Astronomers think they've just spotted an 'invisible' black hole for the first time
Astronomers famously snapped the first ever direct image of a black hole in 2019, thanks to material glowing in its presence. But many black holes are actually near impossible to detect. Now another team using the Hubble Space Telescope seems to have finally found something nobody has seen before: a black hole which is completely invisible. The research, which has been posted online and submitted for publication in the Astrophysical Journal, is yet to be peer-reviewed.
Black holes are what's left after large stars die and their cores collapse. They are incredibly dense, with gravity so strong that nothing can move fast enough to escape them, including light. Astronomers are keen to study black holes because they can tell us a lot about the ways that stars die. By measuring the masses of black holes, we can learn about what was going on in stars' final moments, when their cores were collapsing and their outer layers were being expelled.
It may seem that black holes are by definition invisible—they after all earned their name through their ability to trap light. But we can still detect them through the way they interact with other objects thanks to their strong gravity. Hundreds of small black holes have been detected by the way they interact with other stars.
There are two different approaches to such detection. In X-ray binary stars—in which a star and a black hole orbit a shared centre while producing X-rays—a black hole's gravitational field can pull material from its companion. The material circles the black hole, heating up by friction as it does so. The hot material glows brightly in X-ray light, making the black hole visible, before being sucked into the black hole and disappearing. You can also detect pairs of black holes as they merge together, spiralling inwards and emitting a brief flash of gravitational waves, which are ripples in spacetime.
There are many rogue black holes that are drifting through space without interacting with anything, however—making them hard to detect. That's a problem, because if we can't detect isolated black holes, then we can't learn about how they formed and about the deaths of the stars they came from.
New, dark horizons
To discover such an invisible black hole, the team of scientists had to combine two types of observations over several years. This impressive achievement promises a new way of finding the previously elusive class of isolated black holes.
Einstein's General Theory of Relativity predicted that massive objects will bend light as it travels past them. That means that any light passing very close to an invisible black hole—but not close enough to end up inside it—will be bent in a similar way to light passing through a lens. This is called gravitational lensing, and can be spotted when a foreground object aligns with a background object, bending its light. The method has already been used to study everything from clusters of galaxies to planets around other stars.
The authors of this new research combined two types of gravitational lensing observations in their search for black holes. It started with them spotting light from a distant star suddenly magnify, briefly making it appear brighter before going back to normal. They could not see any foreground object that was causing the magnification via the process of gravitational lensing, though. That suggested the object might be a lone black hole, something which had never been seen before. The problem was that it could also just have been a faint star.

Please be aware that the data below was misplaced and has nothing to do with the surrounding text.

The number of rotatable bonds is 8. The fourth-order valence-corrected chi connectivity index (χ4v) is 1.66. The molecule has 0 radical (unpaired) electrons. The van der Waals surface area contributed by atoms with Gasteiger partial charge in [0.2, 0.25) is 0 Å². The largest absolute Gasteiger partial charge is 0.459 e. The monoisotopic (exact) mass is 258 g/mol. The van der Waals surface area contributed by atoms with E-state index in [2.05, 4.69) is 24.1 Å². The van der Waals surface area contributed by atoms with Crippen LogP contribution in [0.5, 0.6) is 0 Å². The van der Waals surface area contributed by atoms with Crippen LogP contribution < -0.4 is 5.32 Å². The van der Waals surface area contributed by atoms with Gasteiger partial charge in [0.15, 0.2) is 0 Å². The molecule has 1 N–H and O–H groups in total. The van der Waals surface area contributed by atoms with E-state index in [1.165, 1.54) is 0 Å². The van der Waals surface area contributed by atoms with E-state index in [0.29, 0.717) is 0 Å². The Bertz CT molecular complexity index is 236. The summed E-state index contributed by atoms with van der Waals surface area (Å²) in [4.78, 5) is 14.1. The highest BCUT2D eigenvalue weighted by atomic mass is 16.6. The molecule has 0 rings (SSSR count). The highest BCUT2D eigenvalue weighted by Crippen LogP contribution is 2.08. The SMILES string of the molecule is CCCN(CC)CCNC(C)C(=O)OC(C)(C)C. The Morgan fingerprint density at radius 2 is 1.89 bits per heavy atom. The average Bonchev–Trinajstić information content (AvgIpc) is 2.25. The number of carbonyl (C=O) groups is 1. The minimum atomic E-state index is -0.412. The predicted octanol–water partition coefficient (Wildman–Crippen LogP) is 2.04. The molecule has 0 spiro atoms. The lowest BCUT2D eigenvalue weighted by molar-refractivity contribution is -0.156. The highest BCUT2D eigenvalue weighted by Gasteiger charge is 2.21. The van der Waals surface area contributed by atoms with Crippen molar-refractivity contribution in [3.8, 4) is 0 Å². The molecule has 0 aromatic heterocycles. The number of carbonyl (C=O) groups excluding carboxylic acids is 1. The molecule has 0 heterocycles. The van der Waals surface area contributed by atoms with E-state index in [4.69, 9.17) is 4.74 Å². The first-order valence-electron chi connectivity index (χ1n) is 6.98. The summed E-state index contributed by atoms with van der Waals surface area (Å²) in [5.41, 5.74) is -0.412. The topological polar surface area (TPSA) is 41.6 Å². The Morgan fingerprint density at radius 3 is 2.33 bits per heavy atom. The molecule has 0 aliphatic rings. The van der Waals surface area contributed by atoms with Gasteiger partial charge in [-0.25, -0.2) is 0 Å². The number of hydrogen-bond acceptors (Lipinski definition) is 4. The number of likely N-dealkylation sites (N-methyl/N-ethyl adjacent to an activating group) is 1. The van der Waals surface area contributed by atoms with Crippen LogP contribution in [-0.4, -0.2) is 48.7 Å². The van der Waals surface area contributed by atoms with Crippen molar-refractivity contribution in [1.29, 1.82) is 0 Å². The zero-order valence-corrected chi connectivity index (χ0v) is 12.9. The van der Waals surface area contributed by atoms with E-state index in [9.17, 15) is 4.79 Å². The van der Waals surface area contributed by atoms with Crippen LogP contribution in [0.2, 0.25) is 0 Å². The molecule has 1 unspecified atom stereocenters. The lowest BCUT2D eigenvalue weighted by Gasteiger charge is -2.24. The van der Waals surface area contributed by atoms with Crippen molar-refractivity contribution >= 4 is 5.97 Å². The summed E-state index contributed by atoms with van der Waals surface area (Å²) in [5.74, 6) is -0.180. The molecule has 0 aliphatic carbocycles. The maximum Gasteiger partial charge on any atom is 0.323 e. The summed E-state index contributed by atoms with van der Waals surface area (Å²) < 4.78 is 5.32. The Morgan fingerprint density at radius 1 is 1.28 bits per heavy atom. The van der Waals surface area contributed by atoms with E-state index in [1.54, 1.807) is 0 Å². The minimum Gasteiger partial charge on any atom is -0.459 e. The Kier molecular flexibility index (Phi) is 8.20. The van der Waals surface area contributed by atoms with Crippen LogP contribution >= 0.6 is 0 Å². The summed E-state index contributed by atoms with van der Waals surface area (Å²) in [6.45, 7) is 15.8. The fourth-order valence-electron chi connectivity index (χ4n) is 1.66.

Figuring out if it was a black hole or a faint star required a lot of work, and that's where the second type of gravitational lensing observations came in. The authors repeatedly took images with Hubble for six years, measuring how far the star appeared to move as its light was deflected.
Eventually this let them calculate the mass and distance of the object which caused the lensing effect. They found it was about seven times the mass of our Sun, located about 5,000 light years away, which sounds far away but is actually relatively close. A star that size and that close should be visible to us. Since we can't see it, they concluded it must be an isolated black hole.
Taking that many observations with an observatory like Hubble isn't easy. The telescope is very popular and there is a lot of competition for its time. And given the difficulty of confirming an object like this, you might think the prospects for finding more of them aren't great. Luckily, we're at the beginning of a revolution in astronomy. This is thanks to a new generation of facilities, including the ongoing Gaia survey, and upcoming Vera Rubin Observatory and Nancy Grace Roman Space Telescope, all of which will take repeated measurements of large parts of the sky in unprecedented detail.
That's going to be huge for all areas of astronomy. Having regular, high-precision measurements of so much of the sky will let us investigate en masse things which change on very short timescales. We'll study things as varied as asteroids, exploding stars known as supernovas, and planets around other stars in new ways.
When it comes to the search for invisible black holes, that means rather than celebrating finding just one, we could soon be finding so many that it becomes routine. That will let us fill in the gaps in our understanding of the deaths of stars and the creation of black holes.
Ultimately, the galaxy's invisible black holes are about to find it much harder to hide.
More information: An Isolated Stellar-Mass Black Hole Detected Through Astrometric Microlensing, arXiv:2201.13296 [astro-ph.SR] arxiv.org/abs/2201.13296
Journal information: Astrophysical Journal
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